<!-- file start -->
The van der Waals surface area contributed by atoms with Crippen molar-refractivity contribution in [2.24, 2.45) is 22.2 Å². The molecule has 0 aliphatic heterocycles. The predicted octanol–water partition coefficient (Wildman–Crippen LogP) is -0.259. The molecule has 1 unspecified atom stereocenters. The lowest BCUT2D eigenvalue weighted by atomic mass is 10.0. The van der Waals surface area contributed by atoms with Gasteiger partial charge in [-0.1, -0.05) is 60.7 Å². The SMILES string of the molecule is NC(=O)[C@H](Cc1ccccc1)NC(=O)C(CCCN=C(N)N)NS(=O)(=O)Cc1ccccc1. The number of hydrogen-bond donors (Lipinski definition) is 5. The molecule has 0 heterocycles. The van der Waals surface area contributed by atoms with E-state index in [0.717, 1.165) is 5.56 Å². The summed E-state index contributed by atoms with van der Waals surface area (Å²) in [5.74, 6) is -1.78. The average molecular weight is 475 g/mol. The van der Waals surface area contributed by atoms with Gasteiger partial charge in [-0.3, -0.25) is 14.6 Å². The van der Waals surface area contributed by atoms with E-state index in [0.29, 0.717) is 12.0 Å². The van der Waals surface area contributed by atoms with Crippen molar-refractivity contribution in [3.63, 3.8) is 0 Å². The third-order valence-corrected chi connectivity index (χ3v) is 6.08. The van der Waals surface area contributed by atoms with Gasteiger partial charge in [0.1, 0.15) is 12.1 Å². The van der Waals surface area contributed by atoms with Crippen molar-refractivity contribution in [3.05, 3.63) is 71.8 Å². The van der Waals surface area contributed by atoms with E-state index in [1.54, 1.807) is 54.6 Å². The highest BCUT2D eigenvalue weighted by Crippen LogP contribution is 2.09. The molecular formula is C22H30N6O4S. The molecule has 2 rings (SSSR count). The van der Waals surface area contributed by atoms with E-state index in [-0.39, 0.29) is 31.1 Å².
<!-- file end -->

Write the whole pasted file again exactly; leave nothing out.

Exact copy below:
The van der Waals surface area contributed by atoms with Crippen molar-refractivity contribution in [2.24, 2.45) is 22.2 Å². The molecule has 0 aliphatic heterocycles. The predicted octanol–water partition coefficient (Wildman–Crippen LogP) is -0.259. The molecule has 1 unspecified atom stereocenters. The lowest BCUT2D eigenvalue weighted by atomic mass is 10.0. The van der Waals surface area contributed by atoms with Gasteiger partial charge in [-0.1, -0.05) is 60.7 Å². The SMILES string of the molecule is NC(=O)[C@H](Cc1ccccc1)NC(=O)C(CCCN=C(N)N)NS(=O)(=O)Cc1ccccc1. The number of hydrogen-bond donors (Lipinski definition) is 5. The molecule has 0 heterocycles. The van der Waals surface area contributed by atoms with E-state index in [0.717, 1.165) is 5.56 Å². The summed E-state index contributed by atoms with van der Waals surface area (Å²) in [5.74, 6) is -1.78. The average molecular weight is 475 g/mol. The van der Waals surface area contributed by atoms with Gasteiger partial charge in [-0.3, -0.25) is 14.6 Å². The van der Waals surface area contributed by atoms with E-state index in [0.29, 0.717) is 12.0 Å². The van der Waals surface area contributed by atoms with Crippen molar-refractivity contribution in [3.63, 3.8) is 0 Å². The third-order valence-corrected chi connectivity index (χ3v) is 6.08. The van der Waals surface area contributed by atoms with Gasteiger partial charge in [0.1, 0.15) is 12.1 Å². The van der Waals surface area contributed by atoms with Crippen molar-refractivity contribution in [3.05, 3.63) is 71.8 Å². The van der Waals surface area contributed by atoms with E-state index in [1.54, 1.807) is 54.6 Å². The highest BCUT2D eigenvalue weighted by Crippen LogP contribution is 2.09. The molecular formula is C22H30N6O4S. The molecule has 2 rings (SSSR count). The van der Waals surface area contributed by atoms with E-state index in [-0.39, 0.29) is 31.1 Å².